NFL prospect Hank Baskett roots on the Lady Wildcats softball team during their doubleheader Tuesday at the Lady Cats softball park. (Staff photo: Tony Bullocks)
By Jesse Wolfersberger: CNJ staff writer
Hank Baskett has found something to keep his mind off this weekend’s NFL draft — softball.
“I’m just keeping myself busy,” said Baskett, an all-conference wide receiver at New Mexico whose combination of size and athleticism make him a likely NFL pick. “Baseball was my first love, and (Clovis softball coach) Brandi Thomas let me come out to practice this week.”
Baskett was a three-sport standout at Clovis High, graduating in 2001.
Thomas said she and her players have enjoyed having him around this week.
“They loved it,” Thomas said. “They’ve all had him sign autographs. I’m proud of him, but to me he’s still little Hankie.”
The NFL draft starts Saturday with rounds one through three, and ends Sunday with rounds four through seven.
Baskett said he’s trying to stay stress free in the days leading up to the draft.
“This week is more exciting for everyone else than it is for me,” said Baskett, who caught 67 passes for 1,071 yards and nine touchdowns this season. “Saturday and Sunday will be (exciting) for me.”
Where the sturdy and sure-handed 6-foot-3, 218-pound Baskett will be drafted is anyone’s guess.
“Hank is in a cloudy area,” said Jim Ivler, Baskett’s agent. “Realistically he’s a third- to fifth-round pick. Could some team fall in love with him and take him in the second round? Sure, but I don’t see that happening. Could he fall to the sixth? Absolutely, but I don’t think that will happen either.”
Baskett said he is not making any predictions about what round he is going to be taken.
“It’s the biggest poker game,” Baskett said. “I’ve just tried to put myself in a position to be drafted, and I think I’ve done that.”
If Baskett is drafted, he’ll be the first player from Clovis to do so.
Two other Lobos are expected to be taken in this year’s draft. Ryan Cook could be among the first centers off the board, somewhere in the middle rounds. DonTrell Moore is projected to be taken somewhere in the thick of a deep running back class.
In the NFL draft, the difference between being taken early or late could be millions of dollars in the player’s first pro contract.
“All of us want to be taken as high as we can,” Baskett said. “But I’m not worried about it. If you’re going to play in the NFL, you’re going to make some money.”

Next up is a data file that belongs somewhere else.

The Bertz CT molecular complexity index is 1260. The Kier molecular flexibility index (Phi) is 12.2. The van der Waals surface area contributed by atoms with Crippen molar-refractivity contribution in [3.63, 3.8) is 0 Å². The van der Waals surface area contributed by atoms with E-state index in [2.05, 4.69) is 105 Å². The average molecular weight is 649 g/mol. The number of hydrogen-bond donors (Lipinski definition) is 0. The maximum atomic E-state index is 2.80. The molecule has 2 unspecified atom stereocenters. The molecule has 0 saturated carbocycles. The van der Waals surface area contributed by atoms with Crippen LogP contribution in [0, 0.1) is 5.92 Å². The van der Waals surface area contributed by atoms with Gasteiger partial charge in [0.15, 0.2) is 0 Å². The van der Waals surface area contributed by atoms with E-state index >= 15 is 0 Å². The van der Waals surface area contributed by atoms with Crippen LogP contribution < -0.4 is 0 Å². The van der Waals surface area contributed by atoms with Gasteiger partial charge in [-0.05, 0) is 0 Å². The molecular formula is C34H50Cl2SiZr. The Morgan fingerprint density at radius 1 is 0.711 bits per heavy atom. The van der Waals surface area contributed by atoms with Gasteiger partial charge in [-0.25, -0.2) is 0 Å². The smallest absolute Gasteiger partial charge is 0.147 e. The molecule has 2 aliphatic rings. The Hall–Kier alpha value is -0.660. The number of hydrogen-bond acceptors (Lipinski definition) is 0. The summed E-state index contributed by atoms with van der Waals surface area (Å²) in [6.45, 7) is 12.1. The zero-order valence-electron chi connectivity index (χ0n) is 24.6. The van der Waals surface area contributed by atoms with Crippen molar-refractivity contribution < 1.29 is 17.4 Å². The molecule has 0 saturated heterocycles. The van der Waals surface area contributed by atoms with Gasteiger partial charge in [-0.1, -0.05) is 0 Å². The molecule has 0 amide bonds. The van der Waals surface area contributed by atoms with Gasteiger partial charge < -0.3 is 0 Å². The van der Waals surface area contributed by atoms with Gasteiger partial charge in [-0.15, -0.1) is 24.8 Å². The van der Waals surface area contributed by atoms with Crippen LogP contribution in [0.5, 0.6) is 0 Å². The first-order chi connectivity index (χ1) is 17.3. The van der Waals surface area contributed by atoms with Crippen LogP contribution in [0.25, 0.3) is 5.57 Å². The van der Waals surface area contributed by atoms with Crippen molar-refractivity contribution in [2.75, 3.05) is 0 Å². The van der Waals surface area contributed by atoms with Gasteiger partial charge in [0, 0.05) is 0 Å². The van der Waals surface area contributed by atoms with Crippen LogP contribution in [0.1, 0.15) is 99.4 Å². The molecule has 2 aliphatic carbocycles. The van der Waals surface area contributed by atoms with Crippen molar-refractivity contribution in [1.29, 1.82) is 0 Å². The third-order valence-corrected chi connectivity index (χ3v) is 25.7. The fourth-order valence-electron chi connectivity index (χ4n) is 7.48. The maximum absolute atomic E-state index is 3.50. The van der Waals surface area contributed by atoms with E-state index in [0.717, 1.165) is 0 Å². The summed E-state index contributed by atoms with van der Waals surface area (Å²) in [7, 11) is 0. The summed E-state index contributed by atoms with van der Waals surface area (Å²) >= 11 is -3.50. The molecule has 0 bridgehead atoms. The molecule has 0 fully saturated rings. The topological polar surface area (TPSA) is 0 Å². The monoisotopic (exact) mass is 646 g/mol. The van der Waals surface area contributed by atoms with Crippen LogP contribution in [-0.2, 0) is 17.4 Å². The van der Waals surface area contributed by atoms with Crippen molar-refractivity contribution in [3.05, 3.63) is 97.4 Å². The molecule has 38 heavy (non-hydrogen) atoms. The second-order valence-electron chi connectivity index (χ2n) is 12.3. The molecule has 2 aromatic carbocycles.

Ivler said he’s received several calls from teams interested in drafting Baskett. The Eagles flew Baskett to Philadelphia for an individual workout.
“A team can only invite 20 players for workouts,” Baskett said. “So it’s nice knowing they’re looking at you.”
Baskett said he toured the team facilities and met with Eagles players and staff, including going to lunch with Philadelphia’s Pro Bowl quarterback Donovan McNabb.
Ivler said Baskett makes a good impression on everyone he meets.
“He’s about as special of a person as I’ve encountered,” Ivler said. “I wish all my clients were like him. It’d make my job a lot easier.”
Ivler said Baskett’s personality may be as key to getting drafted as his physical attributes.
“He’s as good of a character guy there is,” Ivler said. “And he’s smart, he’ll pick up any offense. This kid has 12-year NFL career written all over him.”
The biggest knock on Baskett is his speed. He’s one of the taller receivers in this year’s class, and his athletic ability is not in question. He was the Mountain West Conference high-jump champion in 2004, but scouts wonder if he will be fast enough to get separation from NFL defensive backs.
At the NFL combine in February in Indianapolis, Baskett said he wanted to put those concerns to rest.
“I told (scouts) that I would run in the 4.4s,” Baskett said. “My first time, I ran a 4.50, then the next time I was 4.49.”
Ivler said Baskett’s performance in the combine should silence his critics.
“How could someone take an issue with a 4.49?” he said.
Whether scouts will be impressed by that time or not, by Monday Baskett will likely be looking for a place to live in a new city, and plenty of Clovis residents will have a new favorite team.
“The thing I’m worried about is where I’m going to be next year, how my life is going to change,” he said.